Vendredi 1er février de 12H45 à 14H15 en salle de conférences du Bât. D
‘Creole Cultures in the Indian Ocean’ (2018, 20 minutes), a film directed by Dr Shihan de Silva (School of Advanced Study) connects the Afro-diasporic community in the western Indian Ocean with the southern part of this giant waterway through shared histories and migratory patterns.
Suivi d’une conférence sur la situation actuelle du créole à base portugaise du Sri Lanka
Portuguese trade expansion overseas and encounter with the East led to the evolution of Portuguese-based contact languages in both hemispheres of the world. Due to lack of official status and political and socioeconomic pressures, Asian Portuguese Creoles resulting from the earliest encounters in the sixteenth century are becoming moribund. Despite the Dutch and British who followed the Portuguese to Sri Lanka, creolised Portuguese continued to be spoken in the nineteenth century across the social spectrum. During the twentieth century, English displaced Sri Lanka Portuguese as the new lingua franca. The vitality and survival of Sri Lanka Portuguese on the margins, even after seventy years of independent rule, enable scholars to study this once important lingua franca. Today, Creole is spoken mainly by communities who consider themselves Portuguese descendants located in the Eastern Province, (Batticaloa, Trincomalee and Amparai). Intermarriages between the Portuguese and Sri Lankans led to generations of children who spoke creolised Portuguese as their mother-tongue.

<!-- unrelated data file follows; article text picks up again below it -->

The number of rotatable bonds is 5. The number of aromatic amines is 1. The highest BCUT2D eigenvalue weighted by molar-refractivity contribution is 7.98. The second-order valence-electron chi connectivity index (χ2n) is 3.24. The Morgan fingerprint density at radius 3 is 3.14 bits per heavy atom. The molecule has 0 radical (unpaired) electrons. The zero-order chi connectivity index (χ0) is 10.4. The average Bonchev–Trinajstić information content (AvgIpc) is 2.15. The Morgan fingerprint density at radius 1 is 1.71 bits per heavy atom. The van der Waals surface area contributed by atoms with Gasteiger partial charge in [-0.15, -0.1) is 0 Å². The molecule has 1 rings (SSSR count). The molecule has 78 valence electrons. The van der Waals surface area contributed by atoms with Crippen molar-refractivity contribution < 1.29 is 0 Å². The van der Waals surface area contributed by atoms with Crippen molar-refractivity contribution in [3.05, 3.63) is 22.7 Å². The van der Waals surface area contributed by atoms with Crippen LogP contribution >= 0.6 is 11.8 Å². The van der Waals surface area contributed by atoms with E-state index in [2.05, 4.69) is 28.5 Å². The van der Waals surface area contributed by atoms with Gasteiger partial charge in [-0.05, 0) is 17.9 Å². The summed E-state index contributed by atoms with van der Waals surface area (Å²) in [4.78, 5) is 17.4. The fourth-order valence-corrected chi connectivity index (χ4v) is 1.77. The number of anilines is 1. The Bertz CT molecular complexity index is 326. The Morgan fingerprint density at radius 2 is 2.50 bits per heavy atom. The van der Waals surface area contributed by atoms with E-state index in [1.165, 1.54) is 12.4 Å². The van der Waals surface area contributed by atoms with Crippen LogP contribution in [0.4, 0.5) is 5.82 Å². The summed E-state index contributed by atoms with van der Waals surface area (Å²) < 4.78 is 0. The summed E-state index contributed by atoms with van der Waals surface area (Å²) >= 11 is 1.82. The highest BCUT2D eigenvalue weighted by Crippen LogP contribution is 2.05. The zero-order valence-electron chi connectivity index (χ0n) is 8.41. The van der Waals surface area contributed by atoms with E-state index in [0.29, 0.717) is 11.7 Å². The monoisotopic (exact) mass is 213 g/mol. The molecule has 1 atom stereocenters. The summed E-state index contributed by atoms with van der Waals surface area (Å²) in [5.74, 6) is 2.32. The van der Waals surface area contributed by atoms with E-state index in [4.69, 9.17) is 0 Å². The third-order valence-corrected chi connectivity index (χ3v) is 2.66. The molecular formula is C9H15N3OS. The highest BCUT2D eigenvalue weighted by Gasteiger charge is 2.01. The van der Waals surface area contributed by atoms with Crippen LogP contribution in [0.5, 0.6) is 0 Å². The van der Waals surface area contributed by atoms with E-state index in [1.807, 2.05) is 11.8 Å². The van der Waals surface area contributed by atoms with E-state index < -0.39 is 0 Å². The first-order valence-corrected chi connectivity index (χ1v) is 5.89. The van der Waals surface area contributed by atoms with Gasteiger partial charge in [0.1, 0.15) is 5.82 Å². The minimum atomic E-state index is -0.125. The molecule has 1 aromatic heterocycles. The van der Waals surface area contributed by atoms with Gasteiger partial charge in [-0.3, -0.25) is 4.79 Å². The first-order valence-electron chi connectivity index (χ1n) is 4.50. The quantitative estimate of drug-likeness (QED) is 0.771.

John Eaton, an advocate and member of the Legislative Council of Ceylon (as Sri Lanka was called by the British) who represented the Burghers (people of mixed ancestry – European and Sri Lankan), the most knowledgeable Sri Lankan correspondent of Hugo Schuchardt (father of Creole studies based at the University of Graz, Austria), refers to dialectal differences in Sri Lanka Portuguese. This paper concerns Sri Lanka Portuguese from a lesser known speech community in the Northwestern Province – the Afro-Sri Lankans who live in a village called Sirambiyadiya in the Puttalam district.
Although the Creole-speaking Burgher communities are ethnically diverse they share a language (Sri Lanka Portuguese) and a religion (Roman Catholicism) which resulted from the Portuguese encounter in the sixteenth century. The political dynamics has threatened the survival and longevity of Creole, now an endangered language. Its status has been undermined by post-independent struggles for national identity reflected in language and educational policies. Mass education and socioeconomic development of the rural masses have brought the local languages (Sinhala, Tamil) to the fore. The impact of multilingualism on the Afro-Sri Lankan community will be discussed.